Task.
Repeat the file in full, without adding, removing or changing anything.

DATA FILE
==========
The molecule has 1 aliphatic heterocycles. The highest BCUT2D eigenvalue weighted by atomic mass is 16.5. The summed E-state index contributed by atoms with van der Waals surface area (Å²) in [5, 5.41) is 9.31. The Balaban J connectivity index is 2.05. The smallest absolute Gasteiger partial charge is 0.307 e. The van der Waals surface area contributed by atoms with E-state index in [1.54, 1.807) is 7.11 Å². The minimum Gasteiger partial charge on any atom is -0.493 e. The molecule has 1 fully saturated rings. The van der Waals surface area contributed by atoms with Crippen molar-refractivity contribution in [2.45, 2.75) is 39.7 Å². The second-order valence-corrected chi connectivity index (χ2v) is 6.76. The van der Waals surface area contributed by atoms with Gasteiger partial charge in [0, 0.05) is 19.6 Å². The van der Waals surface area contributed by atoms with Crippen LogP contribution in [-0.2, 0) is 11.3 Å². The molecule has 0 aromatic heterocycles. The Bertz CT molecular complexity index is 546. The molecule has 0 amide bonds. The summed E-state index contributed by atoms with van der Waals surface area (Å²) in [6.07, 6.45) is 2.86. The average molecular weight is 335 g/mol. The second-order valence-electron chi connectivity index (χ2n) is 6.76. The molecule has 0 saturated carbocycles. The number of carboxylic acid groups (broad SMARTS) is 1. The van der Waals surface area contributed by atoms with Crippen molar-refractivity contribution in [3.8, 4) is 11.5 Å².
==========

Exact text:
The molecule has 1 aliphatic heterocycles. The highest BCUT2D eigenvalue weighted by atomic mass is 16.5. The summed E-state index contributed by atoms with van der Waals surface area (Å²) in [5, 5.41) is 9.31. The Balaban J connectivity index is 2.05. The smallest absolute Gasteiger partial charge is 0.307 e. The van der Waals surface area contributed by atoms with E-state index in [1.54, 1.807) is 7.11 Å². The minimum Gasteiger partial charge on any atom is -0.493 e. The molecule has 1 fully saturated rings. The van der Waals surface area contributed by atoms with Crippen molar-refractivity contribution in [2.45, 2.75) is 39.7 Å². The second-order valence-corrected chi connectivity index (χ2v) is 6.76. The van der Waals surface area contributed by atoms with Gasteiger partial charge in [0, 0.05) is 19.6 Å². The van der Waals surface area contributed by atoms with Crippen LogP contribution in [-0.2, 0) is 11.3 Å². The molecule has 0 aromatic heterocycles. The Bertz CT molecular complexity index is 546. The molecule has 0 amide bonds. The summed E-state index contributed by atoms with van der Waals surface area (Å²) in [6.07, 6.45) is 2.86. The average molecular weight is 335 g/mol. The second-order valence-electron chi connectivity index (χ2n) is 6.76. The molecule has 0 saturated carbocycles. The number of carboxylic acid groups (broad SMARTS) is 1. The van der Waals surface area contributed by atoms with Crippen molar-refractivity contribution in [3.8, 4) is 11.5 Å².